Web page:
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California man puts 1935 Duluth fire truck up for sale

Chris Estep (right) and his daughter Danielle, 13, show off the 1935 Ford fire truck that he says once belonged to the city of Duluth. Although it's up for sale, Estep for now has the vehicle parked in front of his business in Vista, Calif. Photo courtesy Chris Estep

A Southern California man is trying to sell a 1935 fire truck that apparently was once used on Park Point.

"1935 Ford D-Gas Fire Truck Engine Duluth Minnesota Water Pumper Parade use WOW" wrote Chris Estep of Vista, Calif., in an eBay listing posted last week.

Over the phone and via email, Estep said he knows little about the truck beyond what he learned from its previous owners. He bought it just a month ago from the Old Mission Beach Athletic Club, a nonprofit that has sponsored adult and youth sports leagues in San Diego "since before you were born," according to its Facebook page.

But the club told him it had been built for Duluth's fire department, Estep said. Corroborating evidence is a 1985 letter from the Roper Pump Co. in Commerce, Ga., to M. Peterson in San Diego identifying a pump for the truck as having been built in 1938 "for Duluth Fire Department, Duluth, Minnesota."

Estep also submitted a 1995 letter from Capt. Jerry Keppers, author of the book "Fire and Ice: A History of the Duluth Fire Department," responding to an inquiry about the truck from Kevin Peterson of North Central Adjusters.

According to the Fire Department's 1936 annual report, the truck cost $475 plus $1,740 for fire extinguishing equipment so it could be used as specialized extinguishing chemical truck, Keppers wrote. But the 1938 annual report said the truck was remodeled as a "hose car" with a booster pump to replace an antiquated hose truck on Park Point. It was replaced on Park Point in 1958 and "removed from service" in 1959, according to Keppers' letter.

The 1935 truck was the only Duluth unit given a new pump in 1938, Keppers wrote.

"I do not have a serial no. for this vehicle, but I am positive that this our old unit," he continued.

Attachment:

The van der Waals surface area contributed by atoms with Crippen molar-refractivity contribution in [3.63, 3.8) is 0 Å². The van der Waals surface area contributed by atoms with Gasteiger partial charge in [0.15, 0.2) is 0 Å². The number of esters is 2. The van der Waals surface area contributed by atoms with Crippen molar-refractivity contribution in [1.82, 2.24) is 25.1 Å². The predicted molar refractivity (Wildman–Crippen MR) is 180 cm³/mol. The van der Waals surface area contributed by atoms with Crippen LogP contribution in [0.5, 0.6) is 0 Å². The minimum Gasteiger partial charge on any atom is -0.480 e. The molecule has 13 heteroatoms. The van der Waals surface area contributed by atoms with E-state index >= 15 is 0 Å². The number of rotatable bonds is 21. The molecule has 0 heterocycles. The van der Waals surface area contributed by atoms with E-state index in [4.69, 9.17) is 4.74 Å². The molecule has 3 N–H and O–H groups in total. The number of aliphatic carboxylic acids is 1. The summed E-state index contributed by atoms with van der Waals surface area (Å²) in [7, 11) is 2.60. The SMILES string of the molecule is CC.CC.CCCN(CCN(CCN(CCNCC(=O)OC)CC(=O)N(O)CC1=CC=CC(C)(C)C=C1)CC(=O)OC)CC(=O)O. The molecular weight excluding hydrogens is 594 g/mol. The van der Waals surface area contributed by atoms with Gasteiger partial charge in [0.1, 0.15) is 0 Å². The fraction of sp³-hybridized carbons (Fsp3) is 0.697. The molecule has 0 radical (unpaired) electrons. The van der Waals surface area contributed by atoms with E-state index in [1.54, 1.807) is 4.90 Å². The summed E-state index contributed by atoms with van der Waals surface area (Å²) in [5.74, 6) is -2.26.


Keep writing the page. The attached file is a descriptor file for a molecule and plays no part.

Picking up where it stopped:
The Old Mission Beach Athletic Club, which didn't respond to a question via email and doesn't list a telephone number on its website, shows two old fire trucks on the site. They are used to represent the club on parades and at charity events, it says. "These are NOT in-service fire trucks. They cannot respond to fires and neither can the old geezers that drive them."

When he looked at the truck, it was emblazoned with "OMBAC Fire Dept.," Estep said. The sales contract required that he remove the "O" and the "C," so it would no longer be identified with Old Mission Beach. Thus, it's now the MBA Fire Dept. "It means nothing," Estep said, laughing.

Estep parked the truck outside of his business, a collectibles and antiques store called "Vista Trading Post," to attract customers, he said. The tow truck driver who delivered it said he got more "thumbs ups" than for anything he'd ever hauled, Estep added.

But he also bought it to sell it, listing it at just under $20,000 or best offer, and also placing it on Craigslist. It's what he does.

"I buy and sell really cool cars," said Estep, who also buys and sells toucans, the rain forest birds with extraordinarily large, colorful beaks.

He'd like it if someone from Duluth bought the truck, Estep said. But many of the vehicles he sells ends up being shipped overseas.

"Most of them go off to Russia or Japan," he said. "Over there, they're worth four times as much."